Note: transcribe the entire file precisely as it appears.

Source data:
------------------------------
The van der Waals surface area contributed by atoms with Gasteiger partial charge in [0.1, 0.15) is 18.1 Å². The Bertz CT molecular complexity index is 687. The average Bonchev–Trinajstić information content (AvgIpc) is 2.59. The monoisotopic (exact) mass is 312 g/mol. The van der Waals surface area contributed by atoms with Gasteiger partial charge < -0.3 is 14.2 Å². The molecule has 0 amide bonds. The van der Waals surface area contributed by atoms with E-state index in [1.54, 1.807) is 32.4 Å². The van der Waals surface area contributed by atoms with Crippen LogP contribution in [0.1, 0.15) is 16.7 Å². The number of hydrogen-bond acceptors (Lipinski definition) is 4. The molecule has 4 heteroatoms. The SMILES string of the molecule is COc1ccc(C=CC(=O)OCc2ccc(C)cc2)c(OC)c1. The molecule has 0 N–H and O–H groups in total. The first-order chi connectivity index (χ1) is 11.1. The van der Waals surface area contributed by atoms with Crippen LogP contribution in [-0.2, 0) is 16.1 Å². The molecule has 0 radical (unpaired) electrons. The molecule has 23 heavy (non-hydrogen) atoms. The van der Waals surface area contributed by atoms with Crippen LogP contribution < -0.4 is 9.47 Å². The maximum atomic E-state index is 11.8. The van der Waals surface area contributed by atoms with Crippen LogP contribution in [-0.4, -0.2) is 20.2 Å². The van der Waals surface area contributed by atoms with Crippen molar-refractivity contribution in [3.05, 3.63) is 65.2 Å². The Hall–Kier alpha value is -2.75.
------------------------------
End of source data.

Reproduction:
The van der Waals surface area contributed by atoms with Gasteiger partial charge in [0.1, 0.15) is 18.1 Å². The Bertz CT molecular complexity index is 687. The average Bonchev–Trinajstić information content (AvgIpc) is 2.59. The monoisotopic (exact) mass is 312 g/mol. The van der Waals surface area contributed by atoms with Gasteiger partial charge < -0.3 is 14.2 Å². The molecule has 0 amide bonds. The van der Waals surface area contributed by atoms with E-state index in [1.54, 1.807) is 32.4 Å². The van der Waals surface area contributed by atoms with Crippen LogP contribution in [0.1, 0.15) is 16.7 Å². The number of hydrogen-bond acceptors (Lipinski definition) is 4. The molecule has 4 heteroatoms. The SMILES string of the molecule is COc1ccc(C=CC(=O)OCc2ccc(C)cc2)c(OC)c1. The molecule has 0 N–H and O–H groups in total. The first-order chi connectivity index (χ1) is 11.1. The van der Waals surface area contributed by atoms with Crippen LogP contribution in [-0.2, 0) is 16.1 Å². The molecule has 0 radical (unpaired) electrons. The molecule has 23 heavy (non-hydrogen) atoms. The van der Waals surface area contributed by atoms with Crippen LogP contribution < -0.4 is 9.47 Å². The maximum atomic E-state index is 11.8. The van der Waals surface area contributed by atoms with Crippen LogP contribution in [-0.4, -0.2) is 20.2 Å². The van der Waals surface area contributed by atoms with Crippen molar-refractivity contribution in [3.05, 3.63) is 65.2 Å². The Hall–Kier alpha value is -2.75.